2. Lake Placid/Kiwassa Lake, Adirondacks, N.Y. – If you’re looking for a more zen-like location, there’s no other place like Lake Placid. The area hosts many resorts and is also great if you have a seaplane, allowing you to land directly on any of the 23 miles of Adirondacks waterways.

3. Jackson Hole, WY – If you’re not too concerned about the cold, try Jackson Hole at this time of the year. Hiking the scenic Tetons are a wonderful way to get away from the city, plus the city boasts chuck wagons to get your fill of steak and comfort food.

4. Nashville, TN – There’s New York and L.A., but there’s also Nashville in terms of the music industry. Walk into an establishment on any given evening, and you will be sure to find some of the best musicians jamming.

5. Kansas City, MO – Some people consider Kansas City a flyover area, but it is home to some of the best and most authentic barbeque in the United States. Check out Arthur Bryant’s and Jack Stack Barbeque; they will have you licking your fingers clean.

As a pilot, you have access to a fun weekend with some of the most amazing places. So grab your camera and suitcase, and gas up that plane.

Winter Activities for Boaters

Winter Activites for Boaters

Does putting away your boat for the winter season give you the blues? Unless you’re a snow and cold lover, you probably dream about getting your boat back out all winter long. Luckily, there are some things boaters can do in the wintertime to enjoy boats, even when yours is in storage. Here are our tips for feeding your love of boating throughout the off-season.

Attend Boat Shows

Even though going to a boat show isn’t quite as glorious as going out on the water, it can still satisfy your boat junkie cravings. Go to a boat show and drool over the shiny new boats and futuristic new technology while hanging out and chatting with other boat lovers. Here’s a pretty comprehensive list of boat shows:

Get a Magazine Subscription

If you don’t already subscribe to a boating magazine or two, winter is a good time to do so. You can pine over the pretty pictures of new boats, learn about emerging technology, brush up on boating news, read intriguing boating stories and more. Here are some of the most popular ones:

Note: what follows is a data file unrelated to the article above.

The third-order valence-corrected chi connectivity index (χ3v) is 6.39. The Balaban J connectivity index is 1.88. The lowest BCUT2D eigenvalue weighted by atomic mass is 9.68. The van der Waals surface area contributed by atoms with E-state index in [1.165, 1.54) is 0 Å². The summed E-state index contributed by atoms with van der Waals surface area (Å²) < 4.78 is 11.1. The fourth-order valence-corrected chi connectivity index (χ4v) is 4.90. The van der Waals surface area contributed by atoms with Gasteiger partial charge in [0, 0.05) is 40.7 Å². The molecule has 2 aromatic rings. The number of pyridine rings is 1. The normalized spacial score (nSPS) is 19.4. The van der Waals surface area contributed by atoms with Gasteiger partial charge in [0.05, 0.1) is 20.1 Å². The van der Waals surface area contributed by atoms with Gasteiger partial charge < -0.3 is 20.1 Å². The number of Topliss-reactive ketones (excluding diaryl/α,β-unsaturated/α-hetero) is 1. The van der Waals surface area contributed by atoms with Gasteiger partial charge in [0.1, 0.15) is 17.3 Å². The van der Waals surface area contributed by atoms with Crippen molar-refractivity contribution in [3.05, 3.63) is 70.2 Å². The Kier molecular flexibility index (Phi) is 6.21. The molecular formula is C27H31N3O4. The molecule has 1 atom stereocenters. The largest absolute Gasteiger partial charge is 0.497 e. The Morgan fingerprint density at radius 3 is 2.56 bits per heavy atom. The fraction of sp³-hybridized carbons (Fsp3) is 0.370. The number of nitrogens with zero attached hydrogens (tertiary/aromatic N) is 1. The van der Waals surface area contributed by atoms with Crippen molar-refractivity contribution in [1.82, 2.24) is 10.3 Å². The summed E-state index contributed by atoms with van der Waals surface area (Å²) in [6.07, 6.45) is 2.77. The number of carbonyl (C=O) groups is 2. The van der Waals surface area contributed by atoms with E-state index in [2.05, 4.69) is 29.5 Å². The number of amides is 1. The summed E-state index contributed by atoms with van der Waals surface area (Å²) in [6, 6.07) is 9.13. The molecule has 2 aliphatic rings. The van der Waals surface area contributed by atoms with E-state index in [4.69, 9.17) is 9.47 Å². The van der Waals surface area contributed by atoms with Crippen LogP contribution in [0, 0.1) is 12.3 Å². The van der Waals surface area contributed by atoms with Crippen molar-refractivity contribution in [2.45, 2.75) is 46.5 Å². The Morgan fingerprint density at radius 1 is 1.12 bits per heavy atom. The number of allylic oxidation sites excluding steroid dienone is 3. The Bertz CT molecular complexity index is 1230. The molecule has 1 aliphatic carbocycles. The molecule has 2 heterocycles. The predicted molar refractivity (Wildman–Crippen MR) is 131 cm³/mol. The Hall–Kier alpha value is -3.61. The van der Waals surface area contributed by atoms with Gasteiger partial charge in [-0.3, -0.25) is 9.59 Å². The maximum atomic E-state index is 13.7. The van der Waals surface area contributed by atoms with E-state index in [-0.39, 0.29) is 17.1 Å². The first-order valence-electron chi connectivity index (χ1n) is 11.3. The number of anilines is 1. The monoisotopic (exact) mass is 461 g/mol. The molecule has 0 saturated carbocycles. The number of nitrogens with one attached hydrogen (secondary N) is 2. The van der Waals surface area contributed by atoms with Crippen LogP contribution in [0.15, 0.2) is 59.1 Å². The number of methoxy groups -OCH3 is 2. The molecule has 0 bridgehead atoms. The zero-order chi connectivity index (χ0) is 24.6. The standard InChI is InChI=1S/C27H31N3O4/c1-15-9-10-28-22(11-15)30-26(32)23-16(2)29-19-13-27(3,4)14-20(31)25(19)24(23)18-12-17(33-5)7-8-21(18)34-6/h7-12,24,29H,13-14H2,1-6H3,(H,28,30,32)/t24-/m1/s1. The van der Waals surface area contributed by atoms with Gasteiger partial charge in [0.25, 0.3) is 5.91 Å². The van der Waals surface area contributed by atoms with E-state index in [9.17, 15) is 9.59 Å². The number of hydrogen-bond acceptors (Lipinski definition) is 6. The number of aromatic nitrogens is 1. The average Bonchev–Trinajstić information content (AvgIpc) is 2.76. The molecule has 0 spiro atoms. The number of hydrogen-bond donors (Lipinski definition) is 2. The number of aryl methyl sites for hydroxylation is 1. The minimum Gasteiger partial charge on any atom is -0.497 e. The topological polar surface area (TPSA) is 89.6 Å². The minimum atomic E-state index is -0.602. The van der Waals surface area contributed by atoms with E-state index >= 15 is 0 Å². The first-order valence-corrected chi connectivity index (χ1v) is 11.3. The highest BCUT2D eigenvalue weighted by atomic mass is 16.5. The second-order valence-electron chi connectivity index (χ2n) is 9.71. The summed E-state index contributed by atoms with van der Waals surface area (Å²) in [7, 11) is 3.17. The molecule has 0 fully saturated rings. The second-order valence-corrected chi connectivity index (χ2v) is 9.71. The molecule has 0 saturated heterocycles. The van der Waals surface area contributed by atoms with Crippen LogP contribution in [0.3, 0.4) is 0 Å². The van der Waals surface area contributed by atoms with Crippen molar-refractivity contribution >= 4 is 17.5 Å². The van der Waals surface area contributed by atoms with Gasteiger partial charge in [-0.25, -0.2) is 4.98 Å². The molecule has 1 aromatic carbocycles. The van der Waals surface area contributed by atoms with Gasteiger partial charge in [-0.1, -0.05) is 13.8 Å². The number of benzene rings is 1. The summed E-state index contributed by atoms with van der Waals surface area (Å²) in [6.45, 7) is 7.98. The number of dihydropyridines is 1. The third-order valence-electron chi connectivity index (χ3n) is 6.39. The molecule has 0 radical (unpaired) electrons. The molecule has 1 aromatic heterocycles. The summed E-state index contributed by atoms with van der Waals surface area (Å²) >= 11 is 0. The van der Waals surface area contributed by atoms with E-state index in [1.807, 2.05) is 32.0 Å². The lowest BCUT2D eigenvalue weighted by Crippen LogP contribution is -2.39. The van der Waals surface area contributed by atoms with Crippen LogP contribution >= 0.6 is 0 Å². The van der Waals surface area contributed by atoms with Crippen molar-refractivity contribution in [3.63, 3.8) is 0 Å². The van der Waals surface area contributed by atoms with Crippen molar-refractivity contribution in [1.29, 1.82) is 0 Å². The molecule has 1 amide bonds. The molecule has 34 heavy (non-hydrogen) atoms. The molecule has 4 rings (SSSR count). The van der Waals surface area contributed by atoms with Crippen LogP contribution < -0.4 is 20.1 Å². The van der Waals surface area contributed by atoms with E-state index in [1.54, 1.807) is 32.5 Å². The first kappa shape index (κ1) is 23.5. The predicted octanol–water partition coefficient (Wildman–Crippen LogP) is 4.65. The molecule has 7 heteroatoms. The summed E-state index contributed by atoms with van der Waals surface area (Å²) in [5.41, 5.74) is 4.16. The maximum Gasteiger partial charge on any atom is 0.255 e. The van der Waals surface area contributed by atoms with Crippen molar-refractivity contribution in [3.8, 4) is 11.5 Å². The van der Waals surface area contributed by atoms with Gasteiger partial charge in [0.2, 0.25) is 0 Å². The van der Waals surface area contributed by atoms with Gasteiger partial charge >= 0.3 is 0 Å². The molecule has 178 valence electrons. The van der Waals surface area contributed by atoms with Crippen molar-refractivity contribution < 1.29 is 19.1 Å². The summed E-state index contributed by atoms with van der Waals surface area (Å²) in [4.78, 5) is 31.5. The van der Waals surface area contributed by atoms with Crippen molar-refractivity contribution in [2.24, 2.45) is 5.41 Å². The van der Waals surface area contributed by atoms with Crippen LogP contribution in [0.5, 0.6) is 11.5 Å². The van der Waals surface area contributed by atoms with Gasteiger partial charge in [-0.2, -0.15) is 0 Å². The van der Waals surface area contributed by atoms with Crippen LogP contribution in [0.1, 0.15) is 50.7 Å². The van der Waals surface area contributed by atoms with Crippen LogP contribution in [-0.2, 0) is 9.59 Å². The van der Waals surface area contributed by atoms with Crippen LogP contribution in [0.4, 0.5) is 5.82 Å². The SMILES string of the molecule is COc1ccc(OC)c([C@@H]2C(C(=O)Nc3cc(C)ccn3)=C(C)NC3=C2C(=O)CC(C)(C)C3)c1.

Browse Boats for Sale

A boater can dream, right? Winter is actually a fairly good time to shop for a new boat if you’re in the market for one, as you can take your time shopping and getting boat insurance it before boating season starts. Of course, even if you aren’t in the market for a new boat, it’s still fun to look, right? Head to a local showroom or shop online:

Go on a Boating Vacation

This one requires a bit of cash, but if you were already planning on a vacation, you might as well go somewhere where you can go boating! There are many, many possibilities for boating vacations in warmer climates. Try searching for them online in the place you’d most like to go. Here’s an example of a site that suggests boating vacations:

Watch Boat Videos

There are thousands of boating videos on YouTube, waiting to be enjoyed. Sit down with your computer and get lost in them:
Or, if you’re the more adventurous type, try watching GoPro videos. No, they’re not all about boating, but they’re awesome:

Catch Up on Boating News

There’s always news about the boating industry being published online. Find a site and subscribe or visit often. Here’s an example we found:

Shop for New or Better Insurance

Looking for a better boat insurance policy from a company you can trust? Let us give you a quote!
Get a Boat Insurance Quote

Resolutions For the New Pilot in 2014


Did you know that learning something new is one of the top ten resolutions people make for the new year? So for those looking for a new hobby, why not take up learning how to pilot a plane? To help you on your way, here is a quick list to coax you into taking to the air.

For the new pilot:

  • Safety first – Vow to always be safe in the air, and in turn keeping any passengers you may have safe, by always following procedures that are necessary before taking off. Have a pre-flight list prepared and use it; soon it will be second nature.
  • Maintain your aircraft properly – Just like anything other machine, airplanes require maintenance every now and again. Do maintenance after and before every flight, including every few months. Keep a schedule of when something needs to be replaced.
  • Take a trip – A flight takes a lot of planning, so kill two birds with one stone by integrating another resolution of taking more trips into your new year. Take a day trip for a picnic in a hard-to-reach by car location or plan a week away to a  picturesque area. If you’re into photography, make sure to bring a camera along. (These are from a commercial plane, but you get the idea.)